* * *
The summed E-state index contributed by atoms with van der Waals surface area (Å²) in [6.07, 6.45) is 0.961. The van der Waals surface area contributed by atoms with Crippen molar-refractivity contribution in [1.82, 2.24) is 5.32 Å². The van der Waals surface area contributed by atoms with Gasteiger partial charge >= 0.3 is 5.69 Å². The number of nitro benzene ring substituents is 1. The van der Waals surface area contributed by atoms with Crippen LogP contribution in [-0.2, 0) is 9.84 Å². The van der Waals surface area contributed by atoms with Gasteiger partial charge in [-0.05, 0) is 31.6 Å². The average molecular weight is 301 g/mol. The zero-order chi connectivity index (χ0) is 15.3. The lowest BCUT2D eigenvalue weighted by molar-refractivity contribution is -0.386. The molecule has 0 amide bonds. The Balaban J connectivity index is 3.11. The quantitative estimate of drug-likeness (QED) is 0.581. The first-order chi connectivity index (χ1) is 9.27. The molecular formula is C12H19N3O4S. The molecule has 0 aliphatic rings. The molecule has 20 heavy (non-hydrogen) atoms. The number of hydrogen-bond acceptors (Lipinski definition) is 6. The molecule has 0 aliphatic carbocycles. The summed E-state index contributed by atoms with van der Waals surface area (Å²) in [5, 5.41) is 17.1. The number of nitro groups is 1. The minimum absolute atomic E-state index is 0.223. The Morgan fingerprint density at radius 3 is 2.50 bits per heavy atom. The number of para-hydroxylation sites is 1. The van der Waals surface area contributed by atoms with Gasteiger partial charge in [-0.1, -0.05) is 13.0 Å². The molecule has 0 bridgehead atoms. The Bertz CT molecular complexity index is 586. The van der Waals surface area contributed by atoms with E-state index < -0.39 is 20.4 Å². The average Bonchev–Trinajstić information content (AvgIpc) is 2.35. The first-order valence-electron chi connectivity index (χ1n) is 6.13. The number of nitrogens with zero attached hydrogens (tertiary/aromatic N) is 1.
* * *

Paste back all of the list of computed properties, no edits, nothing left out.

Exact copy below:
The summed E-state index contributed by atoms with van der Waals surface area (Å²) in [6.07, 6.45) is 0.961. The van der Waals surface area contributed by atoms with Crippen molar-refractivity contribution in [1.82, 2.24) is 5.32 Å². The van der Waals surface area contributed by atoms with Gasteiger partial charge >= 0.3 is 5.69 Å². The number of nitro benzene ring substituents is 1. The van der Waals surface area contributed by atoms with Crippen LogP contribution in [-0.2, 0) is 9.84 Å². The van der Waals surface area contributed by atoms with Gasteiger partial charge in [-0.05, 0) is 31.6 Å². The average molecular weight is 301 g/mol. The zero-order chi connectivity index (χ0) is 15.3. The lowest BCUT2D eigenvalue weighted by molar-refractivity contribution is -0.386. The molecule has 0 amide bonds. The Balaban J connectivity index is 3.11. The quantitative estimate of drug-likeness (QED) is 0.581. The first-order chi connectivity index (χ1) is 9.27. The molecular formula is C12H19N3O4S. The molecule has 0 aliphatic rings. The molecule has 20 heavy (non-hydrogen) atoms. The number of hydrogen-bond acceptors (Lipinski definition) is 6. The molecule has 0 aliphatic carbocycles. The summed E-state index contributed by atoms with van der Waals surface area (Å²) in [5, 5.41) is 17.1. The number of nitro groups is 1. The minimum absolute atomic E-state index is 0.223. The Morgan fingerprint density at radius 3 is 2.50 bits per heavy atom. The number of para-hydroxylation sites is 1. The van der Waals surface area contributed by atoms with Gasteiger partial charge in [-0.1, -0.05) is 13.0 Å². The molecule has 0 bridgehead atoms. The Bertz CT molecular complexity index is 586. The van der Waals surface area contributed by atoms with E-state index < -0.39 is 20.4 Å². The average Bonchev–Trinajstić information content (AvgIpc) is 2.35. The first-order valence-electron chi connectivity index (χ1n) is 6.13. The number of nitrogens with zero attached hydrogens (tertiary/aromatic N) is 1.